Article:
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It is not that people are no longer writing short stories; the national competition declared itself 'unashamedly elitist' and invited only entries from previously published authors, yet it still received some 1, of them. But it is more difficult than at any time in the last years to make money from short stories and this may eventually have serious consequences for the form. It is not just that collections don't sell; individual stories have nowhere to go, since there are no longer any literary magazines to publish them.

Even in the US, where stories are traditionally held in greater esteem they began there, with Hawthorne and Melville , among national titles, only the New Yorker regularly publishes short fiction. This was not always the case. In the Fifties, John Updike was able to keep his family by selling just six short stories a year.

One of the judges in last week's competition, William Boyd, has written that, when he began his career, selling stories - to Punch, Company and Mayfair - was his best hope of getting published.

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What young writer could make such a claim now? If all this, as publishers insist, is the result of a lack of appetite among readers for the short story, well, I just can't understand it. I have loved short stories since I was at school, perhaps because they were one of the very few things you could find - who knows why? If you were a reader and you'd worked your way through all the Andrea Newman, John Steinbeck and Kingsley Amis novels it was nothing if not eclectic , all that was left to you were stories by Elizabeth Bowen, Somerset Maugham and VS Pritchett.

I read lots of Elizabeth Bowen stories as a teenager, without ever really understanding them in Bowen, everything happens beneath the surface, which made for quite a contrast with Andrea Newman. But I kept on reading because the atmosphere of them clung to me afterwards, a muggy cloud of things unsaid. They have stayed with me. This is why Picador Shots are cleverly named. While they nod to the word 'short', what they really suggest is a brandy thrown to the back of the throat, a sharp draught of something to help you get through the day.

This is exactly what short stories are like. You swig one down and the effect it has on you is inverse to the investment of time you have made in it.

PICADOR SHOTS - 'Chemistry' - AbeBooks - Graham Swift:

A novel is consumed in many sittings, a short story is a single binge. It is about distillation, concentration, economy, an unsettling kind of purity, which is why, though the reader has it easy, the writer most certainly does not. Some writers, to be sure, use the short story as an apprenticeship for the novel, but not many, and certainly not the ones who write truly great stories. The short story is hugely demanding; no word can be allowed to step out of line.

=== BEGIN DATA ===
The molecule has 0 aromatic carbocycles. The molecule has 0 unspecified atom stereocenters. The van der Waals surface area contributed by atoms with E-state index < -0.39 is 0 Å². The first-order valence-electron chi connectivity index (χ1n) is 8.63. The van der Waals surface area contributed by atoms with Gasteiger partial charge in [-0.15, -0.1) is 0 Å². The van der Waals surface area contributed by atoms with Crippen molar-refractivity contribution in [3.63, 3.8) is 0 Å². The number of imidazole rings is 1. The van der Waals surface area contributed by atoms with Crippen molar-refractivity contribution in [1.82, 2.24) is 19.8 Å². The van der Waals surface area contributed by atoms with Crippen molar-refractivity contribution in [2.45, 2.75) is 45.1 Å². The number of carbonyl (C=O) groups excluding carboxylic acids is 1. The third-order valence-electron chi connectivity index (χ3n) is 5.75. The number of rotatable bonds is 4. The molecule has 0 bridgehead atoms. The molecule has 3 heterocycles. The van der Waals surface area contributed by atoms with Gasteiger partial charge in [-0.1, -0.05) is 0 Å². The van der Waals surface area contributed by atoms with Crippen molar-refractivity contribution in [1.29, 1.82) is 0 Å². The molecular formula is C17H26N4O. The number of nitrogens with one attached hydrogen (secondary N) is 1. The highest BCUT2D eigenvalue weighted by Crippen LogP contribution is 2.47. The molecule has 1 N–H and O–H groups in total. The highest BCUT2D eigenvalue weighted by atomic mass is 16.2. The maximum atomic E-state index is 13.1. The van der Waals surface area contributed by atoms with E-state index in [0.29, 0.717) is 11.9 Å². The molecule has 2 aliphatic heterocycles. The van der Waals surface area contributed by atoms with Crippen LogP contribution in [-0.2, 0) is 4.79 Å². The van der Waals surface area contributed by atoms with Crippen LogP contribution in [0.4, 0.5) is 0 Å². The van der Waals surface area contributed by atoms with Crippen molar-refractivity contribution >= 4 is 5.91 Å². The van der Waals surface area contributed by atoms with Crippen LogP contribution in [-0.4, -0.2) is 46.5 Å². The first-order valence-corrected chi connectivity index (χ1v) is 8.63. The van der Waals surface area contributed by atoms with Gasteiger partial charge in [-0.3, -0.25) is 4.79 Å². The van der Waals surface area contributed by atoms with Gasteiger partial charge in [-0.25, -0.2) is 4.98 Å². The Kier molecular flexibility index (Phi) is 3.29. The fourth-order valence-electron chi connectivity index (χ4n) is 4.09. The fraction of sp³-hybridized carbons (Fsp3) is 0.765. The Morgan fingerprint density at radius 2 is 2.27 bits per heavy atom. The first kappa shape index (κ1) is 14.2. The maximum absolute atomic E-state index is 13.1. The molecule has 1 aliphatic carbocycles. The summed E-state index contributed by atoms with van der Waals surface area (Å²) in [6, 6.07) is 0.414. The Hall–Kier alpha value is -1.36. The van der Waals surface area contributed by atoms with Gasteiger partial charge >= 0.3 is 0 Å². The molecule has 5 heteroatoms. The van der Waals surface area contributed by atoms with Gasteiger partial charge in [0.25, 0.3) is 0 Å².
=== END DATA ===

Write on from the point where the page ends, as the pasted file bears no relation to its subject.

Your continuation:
Muriel Spark thought it a more difficult form than novels, which seemed to her a kind of indulgence. I hope, then, that this initiative is successful. It would be especially good if other publishers followed Picador because, fond though I am of James Salter, Claire Messud and company, there are even better writers of short stories out there. My favourite is the numinous Lorrie Moore I once mentioned her name to a famous literary agent; the agent crossed herself, devoutly.

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I do think this could be a new moment for the story. It seems ironic that the Heat generation should have more time for novels than for stories. We're an impatient bunch, restless and agitated and assailed by endless information.

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Good stories can scythe through all this. They are, as William Boyd once put it, 'an aesthetic daisy-cutter bomb of a reading experience that does its work with ruthless brevity and concentrated dispatch'. New arrivals. Making an Elephant Graham Swift June 23, Here Kazuo Ishiguro advises on how to choose a guitar; Salman Rushdie arrives for Christmas under guard; Caryl Phillips shares a beer with the author at a nightclub in Toronto.

He is also the author of Learning to Swim, a collection of short stories.

His work has been translated into more than thirty languages. Reviews Review Policy. Published on. Flowing text, Original pages. Best For. Web, Tablet, Phone, eReader.

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blacksmithsurgical.com/t3-assets/meta/salpsan-a-gothic-horror.php But she also tackles the serious and profound in eloquent stories of unexpected widowhood and caring for elderly parents that use her struggles to illuminate ours. Bailey Bruner.

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